If you’re about to go through a divorce, you’ve probably heard friends or family members mention the term ‘mediation’. Will you be using a Madiation Lawyer? Are you and your spouse considering going through mediation? These will be common questions that people closest to you might ask. That’s because mediation is a highly desirable path for those who are going through a divorce. Mediation is a way of avoiding a lengthy and emotional divorce trial. It’s a method that promotes compromising strategies rather than aggressive legal demands. Mediation can be a promising approach to divorce. But what happens if divorce mediation fails? What happens next? In this article, we explain what mediation is, why it sometimes fails, and what to do if it does.
What is Mediation?
As soon as you and your spouse decide that a divorce is your best option, you’ll most likely discuss going through mediation. Mediation is the process of discussing the terms and conditions of the divorce without a judge or a trial. You’ll work with a legal counseling professional called a mediator. The mediator should be a neutral third party that has no connections to either spouse. The point of their job is to facilitate the discussion and help the two parties reach an agreement. Mediators are trained professionals that are there to encourage communication, collaboration, and compromise. A mediator can help both parties work out specific issues, find new perspectives, and regulate disagreements. Some couples may meet once or twice for mediation. Others may need a week or two to work out all of the details of their divorce. Divorce mediation fails when both parties can’t reach an agreement and refuse to continue to work with a mediator.
Reasons Why Divorce Mediation Fails
There are a lot of success stories out there from couples that chose to resolve everything in mediation. It’s a less expensive, less dramatic, and less emotional approach to divorce. Plus, the divorce can be finalized in a much quicker fashion through mediation as well. Unfortunately, it doesn’t always work out the way couples wished it would. There are certain situations that can stall or halt resolutions through mediation. Here are a few common reasons why divorce mediation fails.
- They’re not committed to finding an agreement. In many cases, divorce mediation fails because the couples are not committed to reaching an agreement or working towards a solution. Mediation takes time and energy. You have to work towards meeting these terms and conditions in the divorce. Couples who don’t put the work in and aren’t interested in showing up to mediation appointments are not likely to succeed in mediation.
- There’s too much conflict. This is probably one of the most obvious reasons why divorce mediation fails. When there is a high level of conflict and low levels of civility, the chances of reaching a compromise decrease significantly. While some couples have the ability to put emotions aside during mediation, others will have a much harder time being open and kind throughout the process. People who are filled with resentment and anger will struggle through mediation.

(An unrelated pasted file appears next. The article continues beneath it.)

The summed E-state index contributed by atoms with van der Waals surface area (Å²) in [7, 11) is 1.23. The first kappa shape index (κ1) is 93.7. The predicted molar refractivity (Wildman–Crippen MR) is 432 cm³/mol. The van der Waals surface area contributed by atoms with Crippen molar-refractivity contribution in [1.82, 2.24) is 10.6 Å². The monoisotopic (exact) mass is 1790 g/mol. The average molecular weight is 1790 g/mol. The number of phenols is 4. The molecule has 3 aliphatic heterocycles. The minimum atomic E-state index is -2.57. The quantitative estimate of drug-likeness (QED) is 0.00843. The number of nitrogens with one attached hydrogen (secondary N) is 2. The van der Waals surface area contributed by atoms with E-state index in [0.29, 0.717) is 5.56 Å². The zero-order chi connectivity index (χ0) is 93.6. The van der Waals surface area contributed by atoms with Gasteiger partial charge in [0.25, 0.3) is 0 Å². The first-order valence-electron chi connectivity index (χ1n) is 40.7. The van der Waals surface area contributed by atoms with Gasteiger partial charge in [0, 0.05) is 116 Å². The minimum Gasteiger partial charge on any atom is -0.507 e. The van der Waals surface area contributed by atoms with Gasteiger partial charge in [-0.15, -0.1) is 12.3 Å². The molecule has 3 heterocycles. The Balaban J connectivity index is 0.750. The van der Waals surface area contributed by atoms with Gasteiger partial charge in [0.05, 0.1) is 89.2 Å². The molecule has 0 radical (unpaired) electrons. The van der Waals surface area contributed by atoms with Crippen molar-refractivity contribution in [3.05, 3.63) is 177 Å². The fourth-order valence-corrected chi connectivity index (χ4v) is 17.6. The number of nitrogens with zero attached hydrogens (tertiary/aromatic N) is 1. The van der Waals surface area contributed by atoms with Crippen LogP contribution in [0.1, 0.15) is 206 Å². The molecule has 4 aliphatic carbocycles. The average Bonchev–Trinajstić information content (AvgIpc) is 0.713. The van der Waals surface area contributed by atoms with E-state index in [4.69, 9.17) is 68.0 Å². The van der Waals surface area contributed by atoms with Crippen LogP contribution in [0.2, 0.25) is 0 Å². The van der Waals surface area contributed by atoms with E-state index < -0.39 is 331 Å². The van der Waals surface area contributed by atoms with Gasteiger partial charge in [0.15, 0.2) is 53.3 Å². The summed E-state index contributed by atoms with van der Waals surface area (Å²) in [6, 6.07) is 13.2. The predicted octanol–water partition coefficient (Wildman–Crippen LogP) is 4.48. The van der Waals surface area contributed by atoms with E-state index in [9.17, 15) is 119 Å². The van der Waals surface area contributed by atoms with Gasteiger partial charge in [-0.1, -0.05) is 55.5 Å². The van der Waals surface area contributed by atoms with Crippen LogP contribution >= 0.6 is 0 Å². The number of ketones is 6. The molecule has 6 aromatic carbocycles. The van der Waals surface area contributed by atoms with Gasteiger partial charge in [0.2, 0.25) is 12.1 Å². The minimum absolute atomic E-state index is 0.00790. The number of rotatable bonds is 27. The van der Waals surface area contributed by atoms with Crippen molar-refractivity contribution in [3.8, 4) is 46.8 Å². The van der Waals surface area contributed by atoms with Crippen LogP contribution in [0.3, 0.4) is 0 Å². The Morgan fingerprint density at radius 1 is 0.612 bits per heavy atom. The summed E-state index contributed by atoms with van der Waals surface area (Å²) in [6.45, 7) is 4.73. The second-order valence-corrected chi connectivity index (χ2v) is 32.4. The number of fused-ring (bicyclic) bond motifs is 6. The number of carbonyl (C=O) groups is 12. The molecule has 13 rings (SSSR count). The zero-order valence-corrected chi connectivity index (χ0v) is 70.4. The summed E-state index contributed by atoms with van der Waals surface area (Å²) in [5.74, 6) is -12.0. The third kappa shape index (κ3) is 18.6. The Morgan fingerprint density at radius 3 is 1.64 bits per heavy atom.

- The mediator is favoring one side. If there’s even an ounce of an imbalance with your mediator, it can throw the entire process off the rails. One powerful reason that divorce mediation fails is that the mediator is suspected of favoring one party over the other. If there are any issues with the mediator, it’s strongly recommended to find a new one and start the process over.
If Divorce Mediation Fails
If you’ve come to the realization that your divorce mediation isn’t going in the direction you wanted it to go, you may have to explore the next steps. First, it’s important not to give up hope entirely if your divorce mediation fails. It may be worth taking time to allow emotions to settle. It’s possible to allow time to heal and try mediation a second time. This happens more than people think. Many divorcing couples have found more success with second or third attempts at mediation instead of just giving up on it altogether. However, if mediation wasn’t successful on the second or third attempt, and you’re unwilling to settle, you’re most likely going to have to go to trial. This should be the final option after exercising all other methods. Trials will be long and expensive, but they’re sometimes necessary for those who cannot reach an agreement.
For More Information on Divorce Mediation
If you’re approaching a divorce, it’s strongly recommended to work with both a mediator and a divorce attorney. Having your own divorce attorney can assure you that you have someone on your side that represents your best interests. A board-certified Boca Raton mediation lawyer can guide you through the mediation process and a trail if your divorce mediation fails. Contact an experienced Boca Raton divorce attorney today to learn more about your options.